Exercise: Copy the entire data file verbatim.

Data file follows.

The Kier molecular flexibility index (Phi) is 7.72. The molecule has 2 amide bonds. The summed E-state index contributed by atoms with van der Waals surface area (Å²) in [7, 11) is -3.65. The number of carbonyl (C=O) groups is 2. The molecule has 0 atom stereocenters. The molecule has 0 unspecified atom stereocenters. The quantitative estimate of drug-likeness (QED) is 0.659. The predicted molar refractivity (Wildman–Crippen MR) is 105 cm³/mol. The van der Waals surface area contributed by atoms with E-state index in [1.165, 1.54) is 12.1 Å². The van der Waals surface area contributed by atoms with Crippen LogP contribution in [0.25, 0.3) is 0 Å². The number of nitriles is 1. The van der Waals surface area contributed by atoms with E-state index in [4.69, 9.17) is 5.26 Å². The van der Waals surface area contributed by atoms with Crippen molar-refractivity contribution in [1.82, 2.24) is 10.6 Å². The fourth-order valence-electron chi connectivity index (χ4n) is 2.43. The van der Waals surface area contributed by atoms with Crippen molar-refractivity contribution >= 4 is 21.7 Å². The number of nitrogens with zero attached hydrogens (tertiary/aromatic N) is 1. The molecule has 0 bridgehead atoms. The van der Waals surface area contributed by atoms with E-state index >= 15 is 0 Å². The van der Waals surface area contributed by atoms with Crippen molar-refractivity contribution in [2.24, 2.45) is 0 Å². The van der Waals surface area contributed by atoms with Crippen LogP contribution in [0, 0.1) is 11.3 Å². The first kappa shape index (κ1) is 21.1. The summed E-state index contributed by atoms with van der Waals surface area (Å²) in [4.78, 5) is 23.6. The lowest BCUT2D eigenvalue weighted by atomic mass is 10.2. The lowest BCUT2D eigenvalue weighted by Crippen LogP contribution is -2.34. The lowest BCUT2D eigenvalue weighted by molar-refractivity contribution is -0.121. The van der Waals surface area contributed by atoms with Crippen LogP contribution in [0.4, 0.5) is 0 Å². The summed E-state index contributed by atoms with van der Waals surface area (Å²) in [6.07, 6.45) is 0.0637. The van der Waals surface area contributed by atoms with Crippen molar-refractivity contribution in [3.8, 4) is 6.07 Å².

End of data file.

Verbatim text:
The Kier molecular flexibility index (Phi) is 7.72. The molecule has 2 amide bonds. The summed E-state index contributed by atoms with van der Waals surface area (Å²) in [7, 11) is -3.65. The number of carbonyl (C=O) groups is 2. The molecule has 0 atom stereocenters. The molecule has 0 unspecified atom stereocenters. The quantitative estimate of drug-likeness (QED) is 0.659. The predicted molar refractivity (Wildman–Crippen MR) is 105 cm³/mol. The van der Waals surface area contributed by atoms with E-state index in [1.165, 1.54) is 12.1 Å². The van der Waals surface area contributed by atoms with Crippen LogP contribution in [0.25, 0.3) is 0 Å². The number of nitriles is 1. The van der Waals surface area contributed by atoms with E-state index in [4.69, 9.17) is 5.26 Å². The van der Waals surface area contributed by atoms with Crippen molar-refractivity contribution in [1.82, 2.24) is 10.6 Å². The fourth-order valence-electron chi connectivity index (χ4n) is 2.43. The van der Waals surface area contributed by atoms with Crippen molar-refractivity contribution >= 4 is 21.7 Å². The number of nitrogens with zero attached hydrogens (tertiary/aromatic N) is 1. The molecule has 0 bridgehead atoms. The van der Waals surface area contributed by atoms with E-state index >= 15 is 0 Å². The van der Waals surface area contributed by atoms with Crippen molar-refractivity contribution in [2.24, 2.45) is 0 Å². The van der Waals surface area contributed by atoms with Crippen LogP contribution in [0, 0.1) is 11.3 Å². The first kappa shape index (κ1) is 21.1. The summed E-state index contributed by atoms with van der Waals surface area (Å²) in [4.78, 5) is 23.6. The lowest BCUT2D eigenvalue weighted by atomic mass is 10.2. The lowest BCUT2D eigenvalue weighted by Crippen LogP contribution is -2.34. The lowest BCUT2D eigenvalue weighted by molar-refractivity contribution is -0.121. The van der Waals surface area contributed by atoms with Crippen LogP contribution in [0.4, 0.5) is 0 Å². The summed E-state index contributed by atoms with van der Waals surface area (Å²) in [6.07, 6.45) is 0.0637. The van der Waals surface area contributed by atoms with Crippen molar-refractivity contribution in [3.8, 4) is 6.07 Å².